When the Department of Homeland Security was created after Sept. 11, 2001, many contractors looked forward to a wealth of new opportunities to win work from the government. A decade later, the reality has been something different: Contract spending by the agency has been relatively flat.

If it’s been a boon to anyone, it has been to medium and small companies that have been able to snag smaller contracts, while the largest companies are winning a shrinking share of the work.

The department spent $14.2 billion on contracts in fiscal 2011, up from $13.8 billion in 2010, according to a recent report by the Center for Strategic and International Studies’s defense-industrial initiatives group. But spending has been generally flat — with the exception of a boon year in 2006 following Hurricane Katrina, when DHS spent close to $18 billion on contracts.

“In the aftermath of 9/11, homeland security seemed like it was going to be a huge mission forever, but it turns out it was largely a passing thing,” said Loren Thompson, a defense industry consultant. “Big companies thought DHS was the place to really grow, but they quickly started running into bureaucratic barriers that led them to lose much of their enthusiasm.”

Now, the largest DHS contractors are winning a smaller portion of the work. The top five contractors won nearly 24 percent of all contract spending in 2006; by 2011, that dropped to just under 19 percent.

“These trends indicate that the industrial base supporting DHS is becoming less centralized and that contract dollars are not regularly obligated to the same contractors or to the biggest contractors,” the report said.

About 12,400 small firms now are in the DHS market, up from 9,800 in 2005. They won about 29 percent of DHS contract dollars in 2011 — far more than the 16 percent slice for small businesses at the Pentagon.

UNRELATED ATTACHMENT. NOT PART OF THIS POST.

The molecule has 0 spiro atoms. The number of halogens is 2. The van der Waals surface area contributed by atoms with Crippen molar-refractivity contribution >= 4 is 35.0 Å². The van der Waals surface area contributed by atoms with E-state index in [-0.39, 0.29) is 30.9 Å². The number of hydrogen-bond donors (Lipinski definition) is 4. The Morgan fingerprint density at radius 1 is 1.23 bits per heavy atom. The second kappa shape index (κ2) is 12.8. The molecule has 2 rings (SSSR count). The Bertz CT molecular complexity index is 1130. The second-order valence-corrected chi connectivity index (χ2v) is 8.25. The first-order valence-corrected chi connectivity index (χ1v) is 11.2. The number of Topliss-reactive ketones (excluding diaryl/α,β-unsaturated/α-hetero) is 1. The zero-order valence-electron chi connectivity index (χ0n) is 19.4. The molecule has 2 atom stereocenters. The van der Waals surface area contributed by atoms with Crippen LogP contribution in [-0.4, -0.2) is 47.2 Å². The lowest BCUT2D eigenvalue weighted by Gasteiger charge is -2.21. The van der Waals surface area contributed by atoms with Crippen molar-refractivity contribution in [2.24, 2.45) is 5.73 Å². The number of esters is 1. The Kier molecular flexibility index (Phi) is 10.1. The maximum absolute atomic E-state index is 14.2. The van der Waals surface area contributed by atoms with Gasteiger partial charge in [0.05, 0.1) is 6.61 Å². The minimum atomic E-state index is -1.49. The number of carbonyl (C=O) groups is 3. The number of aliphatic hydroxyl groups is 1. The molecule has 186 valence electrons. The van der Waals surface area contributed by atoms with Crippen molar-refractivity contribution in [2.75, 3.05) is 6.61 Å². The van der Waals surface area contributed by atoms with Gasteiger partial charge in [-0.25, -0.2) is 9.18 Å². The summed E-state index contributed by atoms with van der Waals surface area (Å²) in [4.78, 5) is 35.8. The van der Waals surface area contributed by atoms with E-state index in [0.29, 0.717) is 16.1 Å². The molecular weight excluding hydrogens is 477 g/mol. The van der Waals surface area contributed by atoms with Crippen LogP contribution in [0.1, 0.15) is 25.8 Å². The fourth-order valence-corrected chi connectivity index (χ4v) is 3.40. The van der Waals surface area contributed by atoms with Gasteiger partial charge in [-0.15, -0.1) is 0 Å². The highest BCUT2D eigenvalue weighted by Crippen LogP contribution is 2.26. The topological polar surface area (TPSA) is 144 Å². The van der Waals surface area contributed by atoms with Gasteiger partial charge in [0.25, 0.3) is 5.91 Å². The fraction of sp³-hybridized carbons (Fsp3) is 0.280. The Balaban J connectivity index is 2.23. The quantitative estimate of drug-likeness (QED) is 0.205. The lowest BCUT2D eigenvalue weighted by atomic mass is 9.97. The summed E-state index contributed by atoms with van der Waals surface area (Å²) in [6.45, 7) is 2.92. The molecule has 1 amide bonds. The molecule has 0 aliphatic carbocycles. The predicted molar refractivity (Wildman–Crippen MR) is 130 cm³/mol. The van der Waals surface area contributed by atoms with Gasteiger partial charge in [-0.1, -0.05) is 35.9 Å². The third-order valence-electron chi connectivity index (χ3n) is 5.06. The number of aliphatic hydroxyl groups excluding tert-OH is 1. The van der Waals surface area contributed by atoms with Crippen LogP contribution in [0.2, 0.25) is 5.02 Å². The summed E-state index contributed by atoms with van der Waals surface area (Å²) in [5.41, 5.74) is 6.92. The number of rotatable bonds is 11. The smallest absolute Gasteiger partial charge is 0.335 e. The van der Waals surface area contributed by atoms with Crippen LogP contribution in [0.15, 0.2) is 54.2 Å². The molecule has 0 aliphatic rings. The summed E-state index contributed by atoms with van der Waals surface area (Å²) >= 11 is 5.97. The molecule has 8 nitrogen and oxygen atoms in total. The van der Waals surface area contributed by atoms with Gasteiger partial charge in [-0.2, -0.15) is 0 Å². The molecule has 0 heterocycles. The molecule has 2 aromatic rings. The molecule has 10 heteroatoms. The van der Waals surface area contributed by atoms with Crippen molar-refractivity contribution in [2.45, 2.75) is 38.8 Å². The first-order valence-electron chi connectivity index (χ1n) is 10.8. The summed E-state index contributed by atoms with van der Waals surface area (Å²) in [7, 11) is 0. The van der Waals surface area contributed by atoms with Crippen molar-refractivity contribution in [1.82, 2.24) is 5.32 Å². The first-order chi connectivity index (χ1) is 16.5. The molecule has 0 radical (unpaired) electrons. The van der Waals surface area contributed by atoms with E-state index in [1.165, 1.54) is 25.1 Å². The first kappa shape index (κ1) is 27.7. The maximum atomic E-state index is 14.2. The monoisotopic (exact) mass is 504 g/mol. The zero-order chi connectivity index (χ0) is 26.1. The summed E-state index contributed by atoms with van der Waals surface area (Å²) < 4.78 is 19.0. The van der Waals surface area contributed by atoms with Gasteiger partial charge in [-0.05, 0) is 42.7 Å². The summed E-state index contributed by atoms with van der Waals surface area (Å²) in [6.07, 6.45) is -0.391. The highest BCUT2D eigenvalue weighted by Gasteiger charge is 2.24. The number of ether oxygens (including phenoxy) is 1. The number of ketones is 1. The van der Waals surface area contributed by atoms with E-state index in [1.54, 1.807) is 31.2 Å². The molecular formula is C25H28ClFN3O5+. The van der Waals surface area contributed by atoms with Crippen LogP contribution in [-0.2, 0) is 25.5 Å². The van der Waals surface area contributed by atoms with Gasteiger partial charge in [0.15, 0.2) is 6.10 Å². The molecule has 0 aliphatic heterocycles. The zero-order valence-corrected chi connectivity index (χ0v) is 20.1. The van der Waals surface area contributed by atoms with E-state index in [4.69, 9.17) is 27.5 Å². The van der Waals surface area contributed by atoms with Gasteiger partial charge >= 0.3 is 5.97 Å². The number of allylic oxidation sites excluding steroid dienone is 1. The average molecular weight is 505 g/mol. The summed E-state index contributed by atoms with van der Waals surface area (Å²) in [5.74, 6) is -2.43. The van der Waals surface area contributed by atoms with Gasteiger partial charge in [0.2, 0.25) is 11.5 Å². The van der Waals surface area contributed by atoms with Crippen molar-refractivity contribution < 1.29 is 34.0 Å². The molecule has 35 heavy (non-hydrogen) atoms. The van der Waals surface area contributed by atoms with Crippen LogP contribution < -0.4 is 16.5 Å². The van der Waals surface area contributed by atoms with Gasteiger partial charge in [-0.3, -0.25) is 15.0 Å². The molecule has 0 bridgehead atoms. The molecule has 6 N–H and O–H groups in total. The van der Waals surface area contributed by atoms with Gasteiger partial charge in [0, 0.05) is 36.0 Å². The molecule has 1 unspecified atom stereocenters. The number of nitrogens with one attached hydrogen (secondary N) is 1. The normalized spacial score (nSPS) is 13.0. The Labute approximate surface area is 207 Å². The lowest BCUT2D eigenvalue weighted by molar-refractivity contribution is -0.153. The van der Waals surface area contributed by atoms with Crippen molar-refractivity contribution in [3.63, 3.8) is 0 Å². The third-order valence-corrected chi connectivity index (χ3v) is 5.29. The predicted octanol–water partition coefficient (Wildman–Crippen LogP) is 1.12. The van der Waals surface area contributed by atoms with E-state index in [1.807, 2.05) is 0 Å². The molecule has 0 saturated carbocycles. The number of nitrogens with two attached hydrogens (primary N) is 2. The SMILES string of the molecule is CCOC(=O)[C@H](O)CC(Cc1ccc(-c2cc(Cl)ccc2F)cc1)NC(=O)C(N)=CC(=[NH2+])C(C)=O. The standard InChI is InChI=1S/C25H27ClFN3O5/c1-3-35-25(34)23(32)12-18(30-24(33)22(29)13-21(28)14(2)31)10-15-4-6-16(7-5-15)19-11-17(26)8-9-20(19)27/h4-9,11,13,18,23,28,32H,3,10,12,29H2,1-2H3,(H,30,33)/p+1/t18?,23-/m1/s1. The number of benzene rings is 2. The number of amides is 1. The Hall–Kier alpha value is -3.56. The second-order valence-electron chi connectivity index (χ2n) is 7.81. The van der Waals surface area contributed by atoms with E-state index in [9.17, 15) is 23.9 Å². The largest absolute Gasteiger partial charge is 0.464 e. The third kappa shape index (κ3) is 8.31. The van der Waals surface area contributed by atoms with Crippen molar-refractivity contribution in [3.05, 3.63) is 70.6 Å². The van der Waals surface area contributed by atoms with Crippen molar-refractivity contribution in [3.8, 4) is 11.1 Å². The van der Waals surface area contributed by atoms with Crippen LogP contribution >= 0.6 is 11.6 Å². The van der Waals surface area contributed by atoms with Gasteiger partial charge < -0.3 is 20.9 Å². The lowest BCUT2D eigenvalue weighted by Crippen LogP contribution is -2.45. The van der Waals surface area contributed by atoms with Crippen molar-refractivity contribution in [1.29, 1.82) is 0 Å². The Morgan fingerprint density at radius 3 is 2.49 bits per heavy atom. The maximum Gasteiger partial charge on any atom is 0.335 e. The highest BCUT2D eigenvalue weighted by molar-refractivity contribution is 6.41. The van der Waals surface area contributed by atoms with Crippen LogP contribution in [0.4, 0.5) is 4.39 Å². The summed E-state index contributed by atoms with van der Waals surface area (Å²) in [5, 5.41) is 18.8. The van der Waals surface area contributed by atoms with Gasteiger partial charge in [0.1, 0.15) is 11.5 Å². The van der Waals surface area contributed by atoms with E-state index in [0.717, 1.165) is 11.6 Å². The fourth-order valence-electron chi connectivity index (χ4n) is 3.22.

Medium-size firms — with less than $3 billion in revenue — have seen their piece of the pie grow slightly; they increased their share from 25 percent in 2004 to 29 percent in 2011.

Some of this shift is related to DHS’s increased use of smaller task orders, instead of large, single contracts, and its focus on strengthening small-business requirements, said Tom Conaway, who helped establish Unisys’ homeland security unit and now runs his own firm Azimuth Group.

However, David J. Berteau, director of the international security program at the Center for Strategic and International Studies, said larger contractors are also likely less interested in DHS.

“There was such a belief by the defense companies that DHS was going to be a big new market [but], it’s not a growing market in terms of dollars and it may not be all that profitable,” he said. “The [large] companies are basically turning their attention elsewhere, and that opens up the field for mid-sized companies.”

In a statement, the Department of Homeland Security said it consistently awards about 30 percent of its total contracts each year to small businesses and has sought to “increase contracting opportunities for firms of all sizes, especially small and mid-sized businesses.

“Early and open engagement with these firms not only increases competition, it also helps the department achieve its critical mission at a fair price,” the department said.